The Lost City
Andy Garcia, Inés Sastre, Bill Murray, and Thomas Milian star in a film written by G. Cabrera Infante and directed by Garcia.
Reviewed by Josef Woodard
At its best, The Lost City captures the cultural vibrancy and hedonistic fizz of Havana just before the revolution, and the edgy vulnerability of a society on the brink of a major metamorphosis. At its worst, the film, starring and directed by Andy Garcia, keeps getting lost along the way, in a script that seems stilted, a narrative structure with fuzzy GPS, and, most notably, in the earthy beauty of its heroine, Inés Sastre. Yes, she’s lovely to look at, but the camera’s love affair, continued into the editing room, gets almost comical.
Beneath its popping sensory appeal, the film is fascinating partly because of a strong personal connection: Garcia was born in Havana in 1956, but his family was forced into exile in Miami post-Castro. The film’s screenplay was written by another Cuban exile, G. Cabrera Infante, who died in 2005 and whose only previous screenplay work was the psychedelic Wonderwall. The inexperience shows. In the film, Garcia plays Fico Fellove, a cool but take-charge owner of the Havana nightclub El Tropico. Trouble is brewing in his close family unit, as his brothers are lured into the revolutionary cause, one rationalizing his hatred of the Batista regime by saying “patriotism is the refuge of scoundrels.” The real scoundrels, in this story, wear army green.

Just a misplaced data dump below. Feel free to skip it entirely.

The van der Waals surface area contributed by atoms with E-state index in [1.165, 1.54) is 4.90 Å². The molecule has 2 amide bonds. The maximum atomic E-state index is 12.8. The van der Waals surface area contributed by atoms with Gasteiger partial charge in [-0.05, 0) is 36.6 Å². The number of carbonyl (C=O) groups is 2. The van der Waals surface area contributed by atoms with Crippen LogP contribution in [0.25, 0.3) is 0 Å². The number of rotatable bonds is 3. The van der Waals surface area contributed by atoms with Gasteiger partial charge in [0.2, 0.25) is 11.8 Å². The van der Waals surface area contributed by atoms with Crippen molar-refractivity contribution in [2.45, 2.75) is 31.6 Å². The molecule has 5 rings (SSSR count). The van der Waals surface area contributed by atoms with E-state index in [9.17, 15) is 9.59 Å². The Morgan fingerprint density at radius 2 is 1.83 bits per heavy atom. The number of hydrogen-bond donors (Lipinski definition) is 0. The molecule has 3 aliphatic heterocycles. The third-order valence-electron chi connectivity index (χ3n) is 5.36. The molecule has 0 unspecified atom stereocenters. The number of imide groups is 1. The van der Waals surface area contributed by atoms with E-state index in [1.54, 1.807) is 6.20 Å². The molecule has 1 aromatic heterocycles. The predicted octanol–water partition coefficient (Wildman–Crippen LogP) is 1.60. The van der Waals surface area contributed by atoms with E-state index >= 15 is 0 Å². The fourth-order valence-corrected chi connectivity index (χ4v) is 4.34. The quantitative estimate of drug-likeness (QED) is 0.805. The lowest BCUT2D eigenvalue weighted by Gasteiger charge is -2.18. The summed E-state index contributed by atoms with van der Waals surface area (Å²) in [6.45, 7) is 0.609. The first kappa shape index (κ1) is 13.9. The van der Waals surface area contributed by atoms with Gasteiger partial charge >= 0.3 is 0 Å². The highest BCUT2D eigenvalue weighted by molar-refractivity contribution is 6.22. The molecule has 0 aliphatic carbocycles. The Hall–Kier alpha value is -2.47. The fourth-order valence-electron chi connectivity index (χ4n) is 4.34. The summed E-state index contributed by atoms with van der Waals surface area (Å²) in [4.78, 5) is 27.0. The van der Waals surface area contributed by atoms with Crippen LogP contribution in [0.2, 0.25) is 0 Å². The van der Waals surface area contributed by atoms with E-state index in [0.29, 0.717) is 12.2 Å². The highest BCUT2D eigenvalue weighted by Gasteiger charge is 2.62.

Overall, the revolution is presented as a bad and now prolonged joke on Cuba, even if the Batista-led regime leading up to it sowed seeds of change. Che Guevara is viewed as a smug, murderous, Machiavellian figure, and the goon-ish oppression of the communists is summed up by a woman who marches into the nightclub and forbids the use of saxophones — an instrument of the Imperialists.
As Fidel announces himself Cuba’s new ruler, the Fellove family is rocked by the change in various ways. But the band mostly plays on, in the escapist womb down at the nightclub. Bill Murray, the droll comic relief dispenser, is a mysterious writer character spewing puns and wisecracks (“I’m a stand-up comic who prefers to sit down … maybe he’s abroad. Maybe he is a broad …”).
Garcia’s genuinely good intentions and shining moments keep the film on a steady keel of intrigue, yet one’s ultimate impression of the film may be as a bit of a muddle, but also an interesting place to hang out for two-plus hours. The visual surfaces are beautiful, and Garcia — a passionate music fan and musician, whose previous film was a documentary on the legendary Cuban bassist Cachao — keeps Cuban music and dance pumping in the margins. In a way, Garcia’s film is a lament for the lost musical and human pulse of his native country.